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Spokane Symphony cancels ‘Masterworks 4: Eckart Returns’ featuring Wagner, Bruckner

UPDATED: Fri., Jan. 14, 2022

Eckart Preu was music director and conductor of the Spokane Symphony from 2004-19.  (Hamilton Studio)
Eckart Preu was music director and conductor of the Spokane Symphony from 2004-19. (Hamilton Studio)

Editor’s note: The Spokane Symphony decided Thursday to cancel this weekend’s two performances due to COVID-19 precautions and plans to reschedule with ticketing options. Here is the original story:

You might expect an evening programmed with works by Richard Wagner and Anton Bruckner to fall on the heavier side as far as concerts go, but, as Spokane Symphony conductor laureate Eckart Preu explained, you might be surprised.

“There are all these preconceived notions of what these composers are like,” Preu said. “When we hear a name, a certain image pops into mind … with Wagner, it’s these heavy, long operas.”

Far from the 4-hour runtime of “Tristan and Isolde,” however, the symphony program “Masterworks 4: Eckart Returns” at 8 p.m. Saturday and 3 p.m. Sunday at Martin Woldson Theater at the Fox, will feature only the Prelude and “Liebestod,” “the alpha and omega,” Preu said.

“I find this music incredibly engaging because it’s all about love and passion. It’s really the essence of Wagner compressed together into an appetizing 90 minutes,” Preu said. “Two snippets of one of his greatest operas, an opera that changed music history.”

Wagner’s ability, and later Bruckner’s, to convey a feeling of inevitable climax without changing tempo makes each piece increasingly engaging, The program continues with Bruckner’s Symphony No. 3, which was, in some ways, his life’s work. He spent nearly 30 years writing and revising the piece. Some of his first revisions were spurred by advice given to him directly from Wagner.

When Bruckner went to Wagner for advice on a pair of symphonies, he asked Wagner to choose one over the other. Wagner told him he preferred Symphony No. 3. After a long night and too much drinking, Bruckner forgot the answer. Shy and religious, Bruckner was embarrassed but worked up the courage to ask again and got to work.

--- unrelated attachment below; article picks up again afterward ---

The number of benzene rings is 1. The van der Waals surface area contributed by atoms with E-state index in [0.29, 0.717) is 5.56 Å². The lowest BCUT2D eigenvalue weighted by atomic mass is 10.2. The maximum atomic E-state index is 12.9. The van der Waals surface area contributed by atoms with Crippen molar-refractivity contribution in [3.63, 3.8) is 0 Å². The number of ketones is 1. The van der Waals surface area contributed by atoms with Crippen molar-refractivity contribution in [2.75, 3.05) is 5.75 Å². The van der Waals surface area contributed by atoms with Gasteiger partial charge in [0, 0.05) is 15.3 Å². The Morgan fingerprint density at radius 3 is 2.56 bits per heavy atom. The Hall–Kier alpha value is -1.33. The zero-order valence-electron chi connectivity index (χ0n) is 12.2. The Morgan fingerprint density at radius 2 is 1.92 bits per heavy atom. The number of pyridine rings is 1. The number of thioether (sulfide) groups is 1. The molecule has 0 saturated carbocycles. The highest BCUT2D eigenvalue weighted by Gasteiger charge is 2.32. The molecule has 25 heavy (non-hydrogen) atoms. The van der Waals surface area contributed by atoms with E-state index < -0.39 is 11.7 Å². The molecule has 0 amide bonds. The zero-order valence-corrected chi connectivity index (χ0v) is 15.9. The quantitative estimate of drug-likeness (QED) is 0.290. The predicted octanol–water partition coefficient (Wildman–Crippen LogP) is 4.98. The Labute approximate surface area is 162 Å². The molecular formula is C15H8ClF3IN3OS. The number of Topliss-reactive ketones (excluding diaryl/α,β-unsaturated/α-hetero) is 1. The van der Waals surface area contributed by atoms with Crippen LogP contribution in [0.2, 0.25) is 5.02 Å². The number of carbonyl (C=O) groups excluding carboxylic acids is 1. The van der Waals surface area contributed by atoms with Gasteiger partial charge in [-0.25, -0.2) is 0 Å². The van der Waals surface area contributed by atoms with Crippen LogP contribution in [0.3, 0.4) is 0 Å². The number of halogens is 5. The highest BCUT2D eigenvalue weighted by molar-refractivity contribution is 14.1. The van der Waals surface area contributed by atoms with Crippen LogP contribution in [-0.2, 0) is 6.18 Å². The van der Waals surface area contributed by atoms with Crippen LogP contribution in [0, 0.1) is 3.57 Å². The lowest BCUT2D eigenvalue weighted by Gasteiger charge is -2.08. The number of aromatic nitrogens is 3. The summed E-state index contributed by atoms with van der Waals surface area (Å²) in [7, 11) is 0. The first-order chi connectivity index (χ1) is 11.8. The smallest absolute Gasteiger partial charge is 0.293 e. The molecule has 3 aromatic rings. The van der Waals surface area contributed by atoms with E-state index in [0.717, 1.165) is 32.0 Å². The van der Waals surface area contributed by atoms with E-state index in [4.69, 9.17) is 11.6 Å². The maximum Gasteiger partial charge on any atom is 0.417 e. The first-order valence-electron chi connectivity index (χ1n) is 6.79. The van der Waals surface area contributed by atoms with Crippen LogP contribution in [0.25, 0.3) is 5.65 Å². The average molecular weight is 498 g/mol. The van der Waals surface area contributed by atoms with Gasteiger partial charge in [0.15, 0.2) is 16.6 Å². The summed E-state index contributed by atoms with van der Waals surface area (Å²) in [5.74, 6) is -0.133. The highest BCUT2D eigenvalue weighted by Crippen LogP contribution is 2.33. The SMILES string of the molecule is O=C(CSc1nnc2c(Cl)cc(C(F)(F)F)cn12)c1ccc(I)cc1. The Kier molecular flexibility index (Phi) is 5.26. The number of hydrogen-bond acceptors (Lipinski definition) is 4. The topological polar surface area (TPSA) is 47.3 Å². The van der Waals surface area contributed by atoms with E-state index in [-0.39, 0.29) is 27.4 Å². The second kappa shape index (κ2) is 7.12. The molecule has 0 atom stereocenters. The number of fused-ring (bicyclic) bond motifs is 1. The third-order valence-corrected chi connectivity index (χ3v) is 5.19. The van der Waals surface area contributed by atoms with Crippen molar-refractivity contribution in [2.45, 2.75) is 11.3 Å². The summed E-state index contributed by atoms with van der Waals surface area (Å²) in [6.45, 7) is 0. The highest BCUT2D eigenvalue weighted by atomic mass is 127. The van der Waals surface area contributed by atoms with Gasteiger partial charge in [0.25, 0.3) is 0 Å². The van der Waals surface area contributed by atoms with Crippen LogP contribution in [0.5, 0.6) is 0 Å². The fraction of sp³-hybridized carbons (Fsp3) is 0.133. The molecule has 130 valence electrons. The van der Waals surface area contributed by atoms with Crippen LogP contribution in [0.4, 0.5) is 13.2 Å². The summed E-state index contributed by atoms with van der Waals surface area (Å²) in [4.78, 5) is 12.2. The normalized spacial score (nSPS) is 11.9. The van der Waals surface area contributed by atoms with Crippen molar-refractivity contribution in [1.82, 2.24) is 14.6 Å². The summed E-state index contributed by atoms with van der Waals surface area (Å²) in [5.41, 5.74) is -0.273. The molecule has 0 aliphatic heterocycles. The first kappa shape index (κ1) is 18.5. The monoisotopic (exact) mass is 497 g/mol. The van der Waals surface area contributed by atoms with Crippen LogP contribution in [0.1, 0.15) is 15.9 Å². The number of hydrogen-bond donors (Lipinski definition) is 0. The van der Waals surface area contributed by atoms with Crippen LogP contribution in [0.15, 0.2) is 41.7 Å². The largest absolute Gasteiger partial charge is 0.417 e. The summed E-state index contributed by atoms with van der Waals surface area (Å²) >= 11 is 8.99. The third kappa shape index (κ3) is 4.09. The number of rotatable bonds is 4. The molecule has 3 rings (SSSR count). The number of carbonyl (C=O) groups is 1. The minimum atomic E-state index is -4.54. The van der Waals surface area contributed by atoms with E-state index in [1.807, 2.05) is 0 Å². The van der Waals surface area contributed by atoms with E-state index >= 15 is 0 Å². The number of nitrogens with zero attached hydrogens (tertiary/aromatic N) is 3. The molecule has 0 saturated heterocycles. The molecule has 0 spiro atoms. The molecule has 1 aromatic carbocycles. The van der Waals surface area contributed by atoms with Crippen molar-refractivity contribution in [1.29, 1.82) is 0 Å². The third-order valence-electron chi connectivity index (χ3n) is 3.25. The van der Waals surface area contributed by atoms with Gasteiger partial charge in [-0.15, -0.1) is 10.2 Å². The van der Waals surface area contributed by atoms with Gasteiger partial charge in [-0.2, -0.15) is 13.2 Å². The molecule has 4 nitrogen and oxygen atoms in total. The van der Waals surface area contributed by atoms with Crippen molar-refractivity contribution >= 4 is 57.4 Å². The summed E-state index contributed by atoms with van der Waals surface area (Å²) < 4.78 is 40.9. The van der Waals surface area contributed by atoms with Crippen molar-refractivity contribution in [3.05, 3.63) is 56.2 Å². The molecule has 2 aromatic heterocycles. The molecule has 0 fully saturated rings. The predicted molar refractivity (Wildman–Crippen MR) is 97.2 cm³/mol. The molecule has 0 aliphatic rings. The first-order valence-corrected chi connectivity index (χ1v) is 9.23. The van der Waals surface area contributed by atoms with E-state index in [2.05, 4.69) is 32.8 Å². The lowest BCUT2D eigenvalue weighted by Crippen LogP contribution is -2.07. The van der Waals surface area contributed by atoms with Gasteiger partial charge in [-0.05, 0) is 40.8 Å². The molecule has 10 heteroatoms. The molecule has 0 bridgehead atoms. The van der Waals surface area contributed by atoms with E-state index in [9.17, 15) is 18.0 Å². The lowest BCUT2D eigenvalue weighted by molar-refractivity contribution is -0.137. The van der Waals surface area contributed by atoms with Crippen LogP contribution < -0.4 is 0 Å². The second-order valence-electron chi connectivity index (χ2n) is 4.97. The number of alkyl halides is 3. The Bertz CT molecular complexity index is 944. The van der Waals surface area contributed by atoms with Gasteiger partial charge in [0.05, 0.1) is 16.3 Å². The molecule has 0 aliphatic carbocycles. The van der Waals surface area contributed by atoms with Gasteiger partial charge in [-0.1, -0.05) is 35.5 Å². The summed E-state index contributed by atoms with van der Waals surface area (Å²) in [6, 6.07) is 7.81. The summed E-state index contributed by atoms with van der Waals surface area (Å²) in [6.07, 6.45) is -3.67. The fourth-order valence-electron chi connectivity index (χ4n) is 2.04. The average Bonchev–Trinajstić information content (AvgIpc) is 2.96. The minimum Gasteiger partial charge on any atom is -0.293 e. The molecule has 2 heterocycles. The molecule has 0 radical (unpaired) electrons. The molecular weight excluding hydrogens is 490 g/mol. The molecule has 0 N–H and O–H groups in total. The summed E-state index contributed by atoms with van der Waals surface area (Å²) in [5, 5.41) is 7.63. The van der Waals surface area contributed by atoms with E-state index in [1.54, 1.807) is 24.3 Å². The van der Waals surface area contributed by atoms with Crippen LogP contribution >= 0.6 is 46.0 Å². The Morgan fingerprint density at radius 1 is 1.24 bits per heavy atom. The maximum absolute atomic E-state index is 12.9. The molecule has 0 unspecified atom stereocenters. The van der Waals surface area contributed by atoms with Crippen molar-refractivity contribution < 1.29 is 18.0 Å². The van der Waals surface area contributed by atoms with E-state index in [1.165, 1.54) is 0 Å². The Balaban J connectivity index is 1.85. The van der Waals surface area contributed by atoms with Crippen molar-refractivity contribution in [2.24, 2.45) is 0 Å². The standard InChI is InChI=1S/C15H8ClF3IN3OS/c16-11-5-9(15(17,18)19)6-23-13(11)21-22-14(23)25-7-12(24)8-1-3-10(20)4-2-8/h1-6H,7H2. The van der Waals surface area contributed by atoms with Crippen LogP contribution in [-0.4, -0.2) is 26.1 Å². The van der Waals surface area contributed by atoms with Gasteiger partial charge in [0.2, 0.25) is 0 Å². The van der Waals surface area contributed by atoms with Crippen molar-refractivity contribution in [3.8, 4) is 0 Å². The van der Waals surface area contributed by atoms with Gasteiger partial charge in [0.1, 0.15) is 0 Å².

The first drafts show Wagner’s influence more obviously, but as the versions progress, the piece becomes entirely Bruckner, Preu said. “The more you highlight the differences in their personalities, the weirder it gets. They have such an opposite approach to music.”

Where Wagner favored a more “in your face” brand of theater in his work, Bruckner was working on the other end of the emotional spectrum. There was real humility and reverence in his work, Preu said. “I find it fascinating that Wagner and Bruckner get thrown in this, in the same pot, when really they’re more like yin and yang,” he said. “They belong together, but as opposite sides of the same coin.”

Both created beautiful works, but if Wagner’s were castles, Bruckner’s were cathedrals. When Preu first encountered Bruckner’s work as a teenager, he related to it as a young man “with emotions running wild,” not knowing what the future held.

“I found that again, during the pandemic,” he said. “This message of humility, of compassion, of resilience also was incredibly tenacious yet humble. … It kept me sane.”

The pre-concert talk will begin one hour before each concert. For more information, visit and call the box office at (509) 624-1200.

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